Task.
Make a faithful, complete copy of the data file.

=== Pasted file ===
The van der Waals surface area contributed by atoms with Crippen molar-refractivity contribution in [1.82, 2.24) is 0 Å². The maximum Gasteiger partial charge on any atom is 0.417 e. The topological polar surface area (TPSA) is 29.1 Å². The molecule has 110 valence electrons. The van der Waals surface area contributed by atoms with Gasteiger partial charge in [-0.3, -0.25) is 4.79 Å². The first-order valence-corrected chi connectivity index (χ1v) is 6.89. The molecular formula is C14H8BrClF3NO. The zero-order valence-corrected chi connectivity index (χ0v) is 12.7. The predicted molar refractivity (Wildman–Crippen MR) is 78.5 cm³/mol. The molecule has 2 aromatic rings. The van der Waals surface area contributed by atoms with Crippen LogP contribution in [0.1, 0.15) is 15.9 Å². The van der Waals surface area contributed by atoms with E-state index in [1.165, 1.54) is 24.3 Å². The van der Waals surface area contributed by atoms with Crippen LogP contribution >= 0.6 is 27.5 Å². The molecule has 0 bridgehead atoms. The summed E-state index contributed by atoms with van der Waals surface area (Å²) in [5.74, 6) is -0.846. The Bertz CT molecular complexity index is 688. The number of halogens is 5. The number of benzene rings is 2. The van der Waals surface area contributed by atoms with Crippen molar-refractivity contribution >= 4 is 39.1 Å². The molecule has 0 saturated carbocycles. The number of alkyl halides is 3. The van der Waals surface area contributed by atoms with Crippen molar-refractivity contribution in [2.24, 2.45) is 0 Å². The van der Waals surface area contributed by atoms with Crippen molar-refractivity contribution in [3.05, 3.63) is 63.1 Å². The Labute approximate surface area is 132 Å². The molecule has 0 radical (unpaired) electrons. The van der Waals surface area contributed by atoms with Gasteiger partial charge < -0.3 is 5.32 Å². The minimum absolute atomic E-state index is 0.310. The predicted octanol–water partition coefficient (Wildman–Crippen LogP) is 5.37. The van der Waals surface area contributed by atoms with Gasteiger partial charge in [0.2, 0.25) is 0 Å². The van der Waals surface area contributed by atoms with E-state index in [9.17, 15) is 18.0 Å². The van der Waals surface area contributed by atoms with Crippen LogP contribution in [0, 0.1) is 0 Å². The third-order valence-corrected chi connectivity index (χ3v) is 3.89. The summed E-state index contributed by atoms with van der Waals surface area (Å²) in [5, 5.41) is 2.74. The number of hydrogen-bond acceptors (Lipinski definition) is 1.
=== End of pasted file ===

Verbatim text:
The van der Waals surface area contributed by atoms with Crippen molar-refractivity contribution in [1.82, 2.24) is 0 Å². The maximum Gasteiger partial charge on any atom is 0.417 e. The topological polar surface area (TPSA) is 29.1 Å². The molecule has 110 valence electrons. The van der Waals surface area contributed by atoms with Gasteiger partial charge in [-0.3, -0.25) is 4.79 Å². The first-order valence-corrected chi connectivity index (χ1v) is 6.89. The molecular formula is C14H8BrClF3NO. The zero-order valence-corrected chi connectivity index (χ0v) is 12.7. The predicted molar refractivity (Wildman–Crippen MR) is 78.5 cm³/mol. The molecule has 2 aromatic rings. The van der Waals surface area contributed by atoms with Crippen LogP contribution in [0.1, 0.15) is 15.9 Å². The van der Waals surface area contributed by atoms with E-state index in [1.165, 1.54) is 24.3 Å². The van der Waals surface area contributed by atoms with Crippen LogP contribution >= 0.6 is 27.5 Å². The molecule has 0 bridgehead atoms. The summed E-state index contributed by atoms with van der Waals surface area (Å²) in [5.74, 6) is -0.846. The Bertz CT molecular complexity index is 688. The number of halogens is 5. The number of benzene rings is 2. The van der Waals surface area contributed by atoms with Crippen molar-refractivity contribution >= 4 is 39.1 Å². The molecule has 0 saturated carbocycles. The number of alkyl halides is 3. The van der Waals surface area contributed by atoms with Crippen molar-refractivity contribution in [2.24, 2.45) is 0 Å². The van der Waals surface area contributed by atoms with Crippen molar-refractivity contribution in [3.05, 3.63) is 63.1 Å². The Labute approximate surface area is 132 Å². The molecule has 0 radical (unpaired) electrons. The van der Waals surface area contributed by atoms with Gasteiger partial charge < -0.3 is 5.32 Å². The minimum absolute atomic E-state index is 0.310. The predicted octanol–water partition coefficient (Wildman–Crippen LogP) is 5.37. The van der Waals surface area contributed by atoms with Gasteiger partial charge in [0.2, 0.25) is 0 Å². The van der Waals surface area contributed by atoms with E-state index in [9.17, 15) is 18.0 Å². The van der Waals surface area contributed by atoms with Crippen LogP contribution in [0, 0.1) is 0 Å². The third-order valence-corrected chi connectivity index (χ3v) is 3.89. The summed E-state index contributed by atoms with van der Waals surface area (Å²) in [5, 5.41) is 2.74. The number of hydrogen-bond acceptors (Lipinski definition) is 1.